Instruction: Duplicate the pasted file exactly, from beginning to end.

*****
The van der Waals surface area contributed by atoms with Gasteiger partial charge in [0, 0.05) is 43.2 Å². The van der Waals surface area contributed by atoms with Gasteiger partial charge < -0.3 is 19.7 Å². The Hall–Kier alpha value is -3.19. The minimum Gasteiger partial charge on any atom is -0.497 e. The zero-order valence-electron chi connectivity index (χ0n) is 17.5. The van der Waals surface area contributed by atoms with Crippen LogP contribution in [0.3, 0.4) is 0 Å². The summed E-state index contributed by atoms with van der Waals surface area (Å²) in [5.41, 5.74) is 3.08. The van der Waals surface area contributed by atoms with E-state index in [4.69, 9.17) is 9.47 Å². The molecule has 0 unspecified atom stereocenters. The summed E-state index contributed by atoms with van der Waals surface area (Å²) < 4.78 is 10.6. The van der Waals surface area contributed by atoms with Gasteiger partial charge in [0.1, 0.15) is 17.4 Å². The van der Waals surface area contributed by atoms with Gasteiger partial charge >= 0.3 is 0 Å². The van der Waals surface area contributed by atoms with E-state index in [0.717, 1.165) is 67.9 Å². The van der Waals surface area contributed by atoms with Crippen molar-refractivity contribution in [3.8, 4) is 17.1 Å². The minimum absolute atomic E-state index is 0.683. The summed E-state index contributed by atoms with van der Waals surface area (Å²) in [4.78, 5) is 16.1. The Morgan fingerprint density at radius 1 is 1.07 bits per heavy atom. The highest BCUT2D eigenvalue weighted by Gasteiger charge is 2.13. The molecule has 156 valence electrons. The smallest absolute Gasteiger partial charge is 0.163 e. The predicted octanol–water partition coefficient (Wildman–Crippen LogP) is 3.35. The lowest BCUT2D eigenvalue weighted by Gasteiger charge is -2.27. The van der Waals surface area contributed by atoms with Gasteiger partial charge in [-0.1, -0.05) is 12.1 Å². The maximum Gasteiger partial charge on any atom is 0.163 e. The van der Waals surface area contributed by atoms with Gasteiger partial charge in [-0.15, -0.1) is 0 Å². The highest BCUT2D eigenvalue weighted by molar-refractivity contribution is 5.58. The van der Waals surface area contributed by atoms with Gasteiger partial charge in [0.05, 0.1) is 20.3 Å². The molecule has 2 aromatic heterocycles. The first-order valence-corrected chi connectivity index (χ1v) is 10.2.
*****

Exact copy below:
The van der Waals surface area contributed by atoms with Gasteiger partial charge in [0, 0.05) is 43.2 Å². The van der Waals surface area contributed by atoms with Gasteiger partial charge < -0.3 is 19.7 Å². The Hall–Kier alpha value is -3.19. The minimum Gasteiger partial charge on any atom is -0.497 e. The zero-order valence-electron chi connectivity index (χ0n) is 17.5. The van der Waals surface area contributed by atoms with Crippen LogP contribution in [0.3, 0.4) is 0 Å². The summed E-state index contributed by atoms with van der Waals surface area (Å²) in [5.41, 5.74) is 3.08. The van der Waals surface area contributed by atoms with E-state index in [4.69, 9.17) is 9.47 Å². The molecule has 0 unspecified atom stereocenters. The summed E-state index contributed by atoms with van der Waals surface area (Å²) < 4.78 is 10.6. The van der Waals surface area contributed by atoms with Gasteiger partial charge in [0.1, 0.15) is 17.4 Å². The van der Waals surface area contributed by atoms with Gasteiger partial charge >= 0.3 is 0 Å². The van der Waals surface area contributed by atoms with E-state index in [0.717, 1.165) is 67.9 Å². The van der Waals surface area contributed by atoms with Crippen molar-refractivity contribution in [3.8, 4) is 17.1 Å². The minimum absolute atomic E-state index is 0.683. The summed E-state index contributed by atoms with van der Waals surface area (Å²) in [4.78, 5) is 16.1. The Morgan fingerprint density at radius 1 is 1.07 bits per heavy atom. The highest BCUT2D eigenvalue weighted by Gasteiger charge is 2.13. The molecule has 156 valence electrons. The smallest absolute Gasteiger partial charge is 0.163 e. The predicted octanol–water partition coefficient (Wildman–Crippen LogP) is 3.35. The lowest BCUT2D eigenvalue weighted by Gasteiger charge is -2.27. The van der Waals surface area contributed by atoms with Gasteiger partial charge in [-0.1, -0.05) is 12.1 Å². The maximum Gasteiger partial charge on any atom is 0.163 e. The van der Waals surface area contributed by atoms with Gasteiger partial charge in [-0.15, -0.1) is 0 Å². The highest BCUT2D eigenvalue weighted by molar-refractivity contribution is 5.58. The van der Waals surface area contributed by atoms with Gasteiger partial charge in [0.05, 0.1) is 20.3 Å². The molecule has 2 aromatic heterocycles. The first-order valence-corrected chi connectivity index (χ1v) is 10.2.